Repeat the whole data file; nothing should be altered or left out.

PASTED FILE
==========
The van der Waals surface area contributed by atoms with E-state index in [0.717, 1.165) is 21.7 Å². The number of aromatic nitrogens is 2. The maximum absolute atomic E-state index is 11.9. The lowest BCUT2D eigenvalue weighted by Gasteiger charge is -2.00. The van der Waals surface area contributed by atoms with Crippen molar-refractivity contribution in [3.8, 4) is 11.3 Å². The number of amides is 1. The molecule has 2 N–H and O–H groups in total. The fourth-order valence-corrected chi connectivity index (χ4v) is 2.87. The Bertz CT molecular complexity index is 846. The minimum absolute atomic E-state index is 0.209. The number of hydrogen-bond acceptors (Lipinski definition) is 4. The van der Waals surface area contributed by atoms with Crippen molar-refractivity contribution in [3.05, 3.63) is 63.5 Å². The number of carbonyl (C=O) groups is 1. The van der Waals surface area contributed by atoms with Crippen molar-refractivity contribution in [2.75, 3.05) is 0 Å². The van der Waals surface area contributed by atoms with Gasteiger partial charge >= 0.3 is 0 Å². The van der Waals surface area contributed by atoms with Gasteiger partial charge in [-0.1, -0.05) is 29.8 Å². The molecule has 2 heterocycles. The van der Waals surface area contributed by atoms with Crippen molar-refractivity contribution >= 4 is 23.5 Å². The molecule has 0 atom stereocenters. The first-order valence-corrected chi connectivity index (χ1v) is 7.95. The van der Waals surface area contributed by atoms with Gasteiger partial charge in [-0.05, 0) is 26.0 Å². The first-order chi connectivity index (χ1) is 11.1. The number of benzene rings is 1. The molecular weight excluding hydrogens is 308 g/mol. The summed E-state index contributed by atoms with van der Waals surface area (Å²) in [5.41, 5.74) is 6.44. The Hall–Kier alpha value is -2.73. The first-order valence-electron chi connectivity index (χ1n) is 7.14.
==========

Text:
The van der Waals surface area contributed by atoms with E-state index in [0.717, 1.165) is 21.7 Å². The number of aromatic nitrogens is 2. The maximum absolute atomic E-state index is 11.9. The lowest BCUT2D eigenvalue weighted by Gasteiger charge is -2.00. The van der Waals surface area contributed by atoms with Crippen molar-refractivity contribution in [3.8, 4) is 11.3 Å². The number of amides is 1. The molecule has 2 N–H and O–H groups in total. The fourth-order valence-corrected chi connectivity index (χ4v) is 2.87. The Bertz CT molecular complexity index is 846. The minimum absolute atomic E-state index is 0.209. The number of hydrogen-bond acceptors (Lipinski definition) is 4. The van der Waals surface area contributed by atoms with Crippen molar-refractivity contribution in [3.05, 3.63) is 63.5 Å². The number of carbonyl (C=O) groups is 1. The van der Waals surface area contributed by atoms with Crippen molar-refractivity contribution in [2.75, 3.05) is 0 Å². The van der Waals surface area contributed by atoms with Gasteiger partial charge >= 0.3 is 0 Å². The van der Waals surface area contributed by atoms with Gasteiger partial charge in [-0.1, -0.05) is 29.8 Å². The molecule has 2 heterocycles. The van der Waals surface area contributed by atoms with Crippen molar-refractivity contribution >= 4 is 23.5 Å². The molecule has 0 atom stereocenters. The first-order valence-corrected chi connectivity index (χ1v) is 7.95. The van der Waals surface area contributed by atoms with Gasteiger partial charge in [-0.05, 0) is 26.0 Å². The first-order chi connectivity index (χ1) is 11.1. The number of benzene rings is 1. The molecular weight excluding hydrogens is 308 g/mol. The summed E-state index contributed by atoms with van der Waals surface area (Å²) in [5.41, 5.74) is 6.44. The Hall–Kier alpha value is -2.73. The first-order valence-electron chi connectivity index (χ1n) is 7.14.